The BBC and Channel 5 are taking different approaches to docu-drama

Elizabeth I

Nat Geo and Discovery are going head-to-head by prioritising scale for specialist factual projects, while the BBC and Channel 5 are taking very different approaches to docu-drama.

C5 is building on the success of its three-part history series Elizabeth I by hunting more hybrid commissions.

C5 factual commissioning editor Lucy Willis told Sheffield Doc/Fest that casting model Lily Cole as Queen Elizabeth had helped the channel capture the attention of “the elusive millennial specialist factual audience”.

The Oxford Film and TV series picked up a consolidated average of 1.3m (5.5%) across in a 9pm Tuesday slot last month.

“That was really significant for us,” Willis said.

The success of the series prompted Willis to commission eight-part docu-drama series Rome which she described as “a supersized version of Elizabeth.”

“This interesting melding of drama and factual is something C5 is really excited about,” she said. “There are some areas that resonate with young people in this time of box sets and obsession with drama, and this seems to be working with our audience.”

However, BBC head of natural history and specialist factual commissioning Tom McDonald said the corporation is steering away from docu-drama, describing it as “quite messy.”

“There is so much incredibly well-resourced drama out there that I’m not especially interested in making low cost scripted. The audience know it’s cheap,” he said.

Instead, BBC’s specialist factual output is concentrating on the power of “factual storytelling.”

“I’m very aware of the power of testimony from people who have witnessed things,” he said. “I’m more interested in how we tell 20th century stories with living people and using testimony to bring those stories to life.”

He added the success of Planet Earth II had proved that specialist factual “has the ability to bring the nation together.”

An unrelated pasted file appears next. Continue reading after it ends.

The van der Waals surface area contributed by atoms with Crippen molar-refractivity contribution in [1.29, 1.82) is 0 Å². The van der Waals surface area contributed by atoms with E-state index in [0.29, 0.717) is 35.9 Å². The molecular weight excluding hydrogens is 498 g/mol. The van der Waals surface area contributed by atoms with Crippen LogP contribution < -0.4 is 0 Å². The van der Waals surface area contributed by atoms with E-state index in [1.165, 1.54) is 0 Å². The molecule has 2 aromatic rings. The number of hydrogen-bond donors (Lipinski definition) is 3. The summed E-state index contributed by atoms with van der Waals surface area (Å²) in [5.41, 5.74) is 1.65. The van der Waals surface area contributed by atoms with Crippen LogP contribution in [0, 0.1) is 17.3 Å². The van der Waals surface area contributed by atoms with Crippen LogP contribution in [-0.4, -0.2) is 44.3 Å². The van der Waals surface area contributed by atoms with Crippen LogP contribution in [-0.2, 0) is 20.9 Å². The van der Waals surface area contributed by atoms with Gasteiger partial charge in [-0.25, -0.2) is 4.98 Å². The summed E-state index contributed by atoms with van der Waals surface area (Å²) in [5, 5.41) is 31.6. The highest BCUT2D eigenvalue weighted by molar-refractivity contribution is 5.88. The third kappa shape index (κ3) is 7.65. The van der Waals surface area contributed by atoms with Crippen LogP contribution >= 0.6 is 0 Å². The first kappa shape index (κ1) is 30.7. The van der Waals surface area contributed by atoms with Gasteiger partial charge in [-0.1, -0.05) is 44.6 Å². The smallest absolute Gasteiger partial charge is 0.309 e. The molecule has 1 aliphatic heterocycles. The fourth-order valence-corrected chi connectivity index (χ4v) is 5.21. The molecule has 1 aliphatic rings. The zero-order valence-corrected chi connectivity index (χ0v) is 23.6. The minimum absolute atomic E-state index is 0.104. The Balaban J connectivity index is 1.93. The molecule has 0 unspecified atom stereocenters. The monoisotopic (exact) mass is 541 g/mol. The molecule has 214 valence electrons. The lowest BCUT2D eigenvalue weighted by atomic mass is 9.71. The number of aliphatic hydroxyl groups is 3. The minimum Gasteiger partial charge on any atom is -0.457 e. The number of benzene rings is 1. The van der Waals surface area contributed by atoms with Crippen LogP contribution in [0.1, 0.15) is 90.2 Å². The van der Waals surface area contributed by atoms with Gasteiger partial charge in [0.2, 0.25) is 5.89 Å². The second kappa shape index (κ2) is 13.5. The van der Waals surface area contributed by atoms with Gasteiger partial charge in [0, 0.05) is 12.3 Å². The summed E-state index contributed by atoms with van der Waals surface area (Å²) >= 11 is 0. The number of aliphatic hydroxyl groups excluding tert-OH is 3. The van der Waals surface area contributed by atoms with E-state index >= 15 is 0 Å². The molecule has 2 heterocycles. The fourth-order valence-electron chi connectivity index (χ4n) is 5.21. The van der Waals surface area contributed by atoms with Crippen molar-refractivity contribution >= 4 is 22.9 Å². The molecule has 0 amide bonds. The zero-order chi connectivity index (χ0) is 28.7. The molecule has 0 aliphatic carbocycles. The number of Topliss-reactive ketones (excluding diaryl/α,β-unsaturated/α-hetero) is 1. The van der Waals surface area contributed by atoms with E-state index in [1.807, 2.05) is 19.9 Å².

“There was a belief that specialist factual had to disguise itself and borrow the clothes of other genres. Planet Earth II proves you don’t need to do that,” he said.

“It’s given us the confidence that we can reach the biggest audiences in the UK,” he added.

While he reassured indies that he “doesn’t want everything in the schedule to look like Planet Earth II,” he warned them against pitching him short run series which have saturated the channel.

“There is a habit at the BBC to commission lots of three-part series and there are lots of reasons why I don’t think that’s the right thing to do,” he said. “They slide off the eyeballs and become hard to distinguish between.”


National Geographic’s Hamish Mykura and Discovery Networks International’s Ed Sayer were united in their visions of ambition and scale.

Nat Geo is hunting “fewer, bigger, better projects” of premium content, Mykura said.

He highlighted the channel’s six-part epic space series Mars and Einstein drama Genius as example projects of scale.

He added that specialist factual subjects “really lend themselves to a big scale approach” but reassured indies that “the biggest companies don’t necessarily generate the best ideas.”

Similarly, Sayer said Discovery International is “in the business of telling the biggest global stories of our time.”

“Specialist factual is about taking sometimes niche subjects to a bigger populist audience,” he said. “It’s not just about a different way into Rome or wherever. It’s about seeking out those bigger wider stories.”

He pointed to the channel’s upcoming film Mosquito- an in-depth look at the increasing threat mosquitos pose around the world.

“For me it’s about the biggest stories and questions that we need to answer,” he added.